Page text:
British Prime Minister Tony Blair warned Saddam Hussein to comply with a new resolution on the return of weapons inspectors or "we will disarm you by force."
Blair has been President Bush's staunchest overseas ally on Iraq, pushing along with the president for a tough stance toward Saddam. He said Saddam would face grave consequences if he disobeys the resolution.
"Defy the U.N.'s will and we will disarm you by force," Blair told reporters at his 10 Downing St. office. "Be in no doubt whatever over that."
Blair said that if Saddam refused to cooperate, there would be further discussion at the United Nations about what to do. He emphasized that the resolution was not "an automatic trigger point" for war.
"If Saddam complies, that is the U.N. mandate fulfilled," he said. "I may find this regime abhorrent — any moral person would. But the survival of it is in his hands. Conflict is not inevitable, but disarmament is."
The resolution, which the U.N. Security Council approved unanimously, said Saddam must disarm or face "serious consequences" that would almost certainly mean war.
"Everyone now accepts that if there is a defiance by Saddam the international community must act to enforce its will," Blair said. "Failure to do so would mean (that) having stated our clear demand we lacked the will to enforce it."
JERUSALEM (AP) — Israel expressed backing for the Iraq resolution passed by the U.N. Security Council on Friday and praised President Bush for pushing it through the United Nations, a spokesman for Foreign Minister Benjamin Netanyahu said.
Netanyahu said, "Israel supports the U.N. Security Council resolution on the Iraqi issue, and values the determination of President Bush in leading the process," according to ministry spokesman Ron Prosor. He declined to comment further.
Ranaan Gissin, a spokesman for Prime Minister Ariel Sharon, declined to comment.
Israeli officials believe there is a high probability Iraq will fire Scud missiles on Israel in response to a U.S. strike on Saddam. Iraq rained 39 missiles on Israel in the 1991 Gulf War, causing extensive damage but few casualties.
Today Israel believes that Saddam has fewer missiles, but they could have chemical or biological warheads — unlike conventional warheads used in the Gulf War.
Israeli officials have said they believe the U.S. attack on the Baghdad regime is no longer in doubt, and have been gearing up its preparations for a possible Israeli strike.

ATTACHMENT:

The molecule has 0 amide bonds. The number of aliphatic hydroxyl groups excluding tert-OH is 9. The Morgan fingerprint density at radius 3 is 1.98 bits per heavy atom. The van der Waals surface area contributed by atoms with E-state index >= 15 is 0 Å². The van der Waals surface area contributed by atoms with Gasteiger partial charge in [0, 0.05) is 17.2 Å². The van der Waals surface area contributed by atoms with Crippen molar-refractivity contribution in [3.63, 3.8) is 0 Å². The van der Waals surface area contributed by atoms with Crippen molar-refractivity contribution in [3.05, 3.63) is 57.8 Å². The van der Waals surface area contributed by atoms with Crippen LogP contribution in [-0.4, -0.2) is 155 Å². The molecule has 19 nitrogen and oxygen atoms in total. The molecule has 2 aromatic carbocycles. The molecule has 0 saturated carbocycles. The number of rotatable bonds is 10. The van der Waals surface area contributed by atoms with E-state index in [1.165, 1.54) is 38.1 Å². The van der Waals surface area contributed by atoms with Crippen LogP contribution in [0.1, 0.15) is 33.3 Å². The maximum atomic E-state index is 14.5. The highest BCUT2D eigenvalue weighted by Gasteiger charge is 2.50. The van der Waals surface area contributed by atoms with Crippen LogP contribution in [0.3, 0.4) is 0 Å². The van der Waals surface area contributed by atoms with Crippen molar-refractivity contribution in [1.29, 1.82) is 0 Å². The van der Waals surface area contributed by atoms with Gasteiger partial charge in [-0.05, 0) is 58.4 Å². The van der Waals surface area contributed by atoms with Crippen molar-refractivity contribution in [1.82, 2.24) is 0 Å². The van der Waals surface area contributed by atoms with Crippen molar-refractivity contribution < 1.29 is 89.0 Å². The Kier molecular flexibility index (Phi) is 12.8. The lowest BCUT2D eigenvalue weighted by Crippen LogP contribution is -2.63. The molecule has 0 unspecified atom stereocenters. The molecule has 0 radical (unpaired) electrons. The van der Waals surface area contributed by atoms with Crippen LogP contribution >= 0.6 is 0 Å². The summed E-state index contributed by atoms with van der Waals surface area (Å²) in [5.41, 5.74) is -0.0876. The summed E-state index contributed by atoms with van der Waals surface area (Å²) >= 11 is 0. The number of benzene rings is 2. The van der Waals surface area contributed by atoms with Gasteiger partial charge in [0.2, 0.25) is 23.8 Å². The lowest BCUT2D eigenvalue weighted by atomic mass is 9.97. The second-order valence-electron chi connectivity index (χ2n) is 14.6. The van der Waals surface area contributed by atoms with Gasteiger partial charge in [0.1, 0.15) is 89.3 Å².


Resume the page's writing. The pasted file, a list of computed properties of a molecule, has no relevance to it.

Israel presented its new Arrow anti-missile batteries to reporters on Thursday, which are billed as its leading defense against a potential Scud attack.
In recent months, Israel has conducted many exercises to prepare for a worst-case scenario — a chain-reaction attack by Iraq, the Palestinians, Israeli Arabs, the Lebanese Hezbollah guerrillas or even Syria at the same time.
PARIS (AP) — French President Jacques Chirac urged Iraq to cooperate fully with the United Nations, saying the resolution approved by the Security Council on Friday gives Baghdad a "chance to disarm in peace."
"The message of the international community is clear: It has united to tell Iraq that it is now time to cooperate fully with the United Nations," the French president said after the unanimous vote.
"The unanimous vote by the Security Council ... offers Iraq a chance to disarm in peace," Chirac said. "That was the meaning of France's initiative since the start."
BERLIN (AP) — Germany says it's now up to Saddam Hussein to show he's serious about peace.
In a statement, Germany's foreign minister Joschka Fischer applaudED the U.N. Security Council resolution calling for thorough and immediate weapons inspections.
He said the measure is a "clear signal to Baghdad" that it "must realize what serious consequences" would result should it fail to comply.
In September, the German official had urged the U.N. to pursue further weapons inspections before resorting to military action, saying, "In no case should we escalate."